8 Ayurvedic Tips to Release Stress

by Anne-Sophie Eckert

According to Ayurveda, the body has three managers - one of which is Vata Dosha, responsible for the principle of movement. Made of the elements of Ether and Air, Vata Dosha allows changes to happen. The Air element in particular creates creativity in the mind and dryness in the body. In changing or insecure times, like the ones we are facing now, Vata Dosha increases - and when this dosha is in excess, stress and anxiety can occur.

Vata Dosha’s main properties are dry, light, and cold. To help smooth these qualities, Ayurveda offers simple grounding and warming lifestyle practices. An anti-Vata diet or simple yoga exercises can easily be implemented.

I’ll share with you some of the practices I learned during my Ayurveda Practitioner Training at Delight Academy to reduce stress levels and restore the balance of the body-mind.

1. Take deep breaths

Anywhere …  just take a few deep breaths for a couple of minutes. Pranayama (or ‘breathing exercises’) is a powerful stress-reducing activity. It is best done with an empty stomach and in a cross-legged position. You can also sit on a chair with a straight spine. Pranayama calms the mind and allows Prana (or ‘life force’) to flow freely. Just remember to breathe throughout the day…deeply.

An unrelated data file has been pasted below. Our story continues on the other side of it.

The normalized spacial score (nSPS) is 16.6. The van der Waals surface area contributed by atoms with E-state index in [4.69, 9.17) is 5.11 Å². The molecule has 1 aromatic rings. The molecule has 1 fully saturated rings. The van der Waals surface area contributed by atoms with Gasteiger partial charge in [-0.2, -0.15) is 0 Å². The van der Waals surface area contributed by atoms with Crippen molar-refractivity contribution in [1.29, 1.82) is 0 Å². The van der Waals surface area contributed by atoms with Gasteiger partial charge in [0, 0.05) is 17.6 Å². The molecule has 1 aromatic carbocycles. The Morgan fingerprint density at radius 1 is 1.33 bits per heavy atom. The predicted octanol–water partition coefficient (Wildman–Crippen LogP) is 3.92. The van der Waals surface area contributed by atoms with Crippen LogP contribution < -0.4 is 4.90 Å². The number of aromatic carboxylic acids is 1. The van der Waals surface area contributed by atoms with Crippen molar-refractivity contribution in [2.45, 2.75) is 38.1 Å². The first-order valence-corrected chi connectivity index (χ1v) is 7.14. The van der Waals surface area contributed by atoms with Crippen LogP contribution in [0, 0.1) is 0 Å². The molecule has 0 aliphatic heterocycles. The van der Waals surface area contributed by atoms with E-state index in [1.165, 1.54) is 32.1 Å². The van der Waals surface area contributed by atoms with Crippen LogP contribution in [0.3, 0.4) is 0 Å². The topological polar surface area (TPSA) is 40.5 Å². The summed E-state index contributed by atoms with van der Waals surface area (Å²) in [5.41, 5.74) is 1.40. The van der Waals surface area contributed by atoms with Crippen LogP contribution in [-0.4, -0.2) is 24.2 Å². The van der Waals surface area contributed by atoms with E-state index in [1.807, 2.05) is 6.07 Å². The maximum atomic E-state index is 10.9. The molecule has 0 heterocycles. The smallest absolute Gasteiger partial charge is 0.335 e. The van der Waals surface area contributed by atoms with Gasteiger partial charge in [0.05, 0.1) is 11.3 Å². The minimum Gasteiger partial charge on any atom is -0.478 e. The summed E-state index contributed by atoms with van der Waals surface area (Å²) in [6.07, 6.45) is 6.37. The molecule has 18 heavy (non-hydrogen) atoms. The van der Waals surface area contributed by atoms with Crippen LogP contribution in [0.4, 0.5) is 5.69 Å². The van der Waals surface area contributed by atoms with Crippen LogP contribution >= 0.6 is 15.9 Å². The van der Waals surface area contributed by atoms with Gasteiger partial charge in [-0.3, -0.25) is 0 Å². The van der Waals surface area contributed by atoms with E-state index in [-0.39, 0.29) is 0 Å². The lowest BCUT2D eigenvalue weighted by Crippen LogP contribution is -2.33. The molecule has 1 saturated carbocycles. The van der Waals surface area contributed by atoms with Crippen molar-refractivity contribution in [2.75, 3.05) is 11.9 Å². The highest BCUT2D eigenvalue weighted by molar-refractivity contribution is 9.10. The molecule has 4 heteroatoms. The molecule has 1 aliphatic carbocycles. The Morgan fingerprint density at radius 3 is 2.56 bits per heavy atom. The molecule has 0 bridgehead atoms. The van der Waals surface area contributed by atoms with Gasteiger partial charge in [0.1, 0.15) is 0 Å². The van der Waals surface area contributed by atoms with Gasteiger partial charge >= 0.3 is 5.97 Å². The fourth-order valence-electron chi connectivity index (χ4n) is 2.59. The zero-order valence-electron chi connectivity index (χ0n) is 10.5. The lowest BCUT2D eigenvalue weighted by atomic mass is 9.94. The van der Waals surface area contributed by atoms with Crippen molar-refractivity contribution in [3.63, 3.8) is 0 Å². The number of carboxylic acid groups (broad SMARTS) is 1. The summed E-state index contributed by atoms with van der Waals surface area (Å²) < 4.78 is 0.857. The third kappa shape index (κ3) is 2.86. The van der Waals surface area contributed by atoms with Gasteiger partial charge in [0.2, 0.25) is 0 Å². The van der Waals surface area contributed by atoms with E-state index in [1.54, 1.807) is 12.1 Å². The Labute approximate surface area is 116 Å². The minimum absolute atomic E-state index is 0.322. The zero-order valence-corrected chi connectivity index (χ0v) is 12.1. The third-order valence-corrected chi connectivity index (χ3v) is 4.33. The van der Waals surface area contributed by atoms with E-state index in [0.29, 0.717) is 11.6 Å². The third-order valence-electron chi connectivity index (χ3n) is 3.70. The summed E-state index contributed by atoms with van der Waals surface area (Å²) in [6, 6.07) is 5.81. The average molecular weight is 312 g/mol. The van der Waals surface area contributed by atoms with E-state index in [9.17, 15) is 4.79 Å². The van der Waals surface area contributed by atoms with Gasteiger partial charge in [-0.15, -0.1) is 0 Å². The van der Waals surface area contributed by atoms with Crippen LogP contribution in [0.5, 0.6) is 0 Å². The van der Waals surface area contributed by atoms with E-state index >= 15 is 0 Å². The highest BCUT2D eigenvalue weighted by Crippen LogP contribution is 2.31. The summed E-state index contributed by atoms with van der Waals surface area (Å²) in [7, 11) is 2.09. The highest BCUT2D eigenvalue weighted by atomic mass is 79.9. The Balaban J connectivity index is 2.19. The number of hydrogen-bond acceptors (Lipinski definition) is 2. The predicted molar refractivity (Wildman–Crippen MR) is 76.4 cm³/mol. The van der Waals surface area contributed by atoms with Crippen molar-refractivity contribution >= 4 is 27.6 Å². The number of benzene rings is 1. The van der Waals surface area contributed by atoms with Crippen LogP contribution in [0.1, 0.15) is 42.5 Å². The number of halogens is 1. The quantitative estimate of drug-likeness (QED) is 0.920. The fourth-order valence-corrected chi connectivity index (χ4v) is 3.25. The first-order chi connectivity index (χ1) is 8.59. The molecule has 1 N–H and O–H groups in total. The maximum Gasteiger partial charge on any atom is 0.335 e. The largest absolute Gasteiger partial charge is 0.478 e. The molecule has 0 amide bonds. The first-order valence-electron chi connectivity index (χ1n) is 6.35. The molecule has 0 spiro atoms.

2. Stretch whenever you can

Give yourself a good stretch (and a little break at the same time). Yoga-inspired stretches can help to release tension. Stretching activates your blood circulation and has a calming effect on the nervous system. Sit in a chair with a straight spine and stretch your arms to the side, palms facing the walls. Rotate the wrists a few times in both directions, and then move the arms up looking in the same direction, breathing gently and slowly. You might even yawn. Repeat a couple of times. 

3. Take a walk in nature

According to Ayurveda, walking in nature is a sattvic activity: it brings clarity to the mind. A twenty-minute walk in nature can eliminate the stress accumulated after a full day of work. Make it a meditation, a moment for yourself, a big deep breath… Personally, I like to take a walk after lunch, as it breaks up the day and helps with my digestion. 

4. Nurture your body

The practice of Abhyanga in Ayurveda consists of applying warm oil all over the body before showering or bathing. You can apply sesame oil (use coconut oil if you have high Pitta dosha). Abhyanga provides a soothing and loving feeling to the body and the mind. The skin is your largest organ and it nourishes your body by absorption, therefore good quality oils are recommended. From an Ayurvedic standpoint, I would not recommend applying anything to your skin that you wouldn’t eat! 

5. Eat regularly and quietly

According to Ayurveda, lunch is the time of the day when Agni (or ‘digestive fire’) is the strongest. Multitasking and skipping meals create irregularity. Because irregularity increases Vata Dosha, eating at regular times without other stimuli will help to reduce stress. And if you now work from home, choose to have your meals in a different place than your working environment. Make lunch a sacred moment!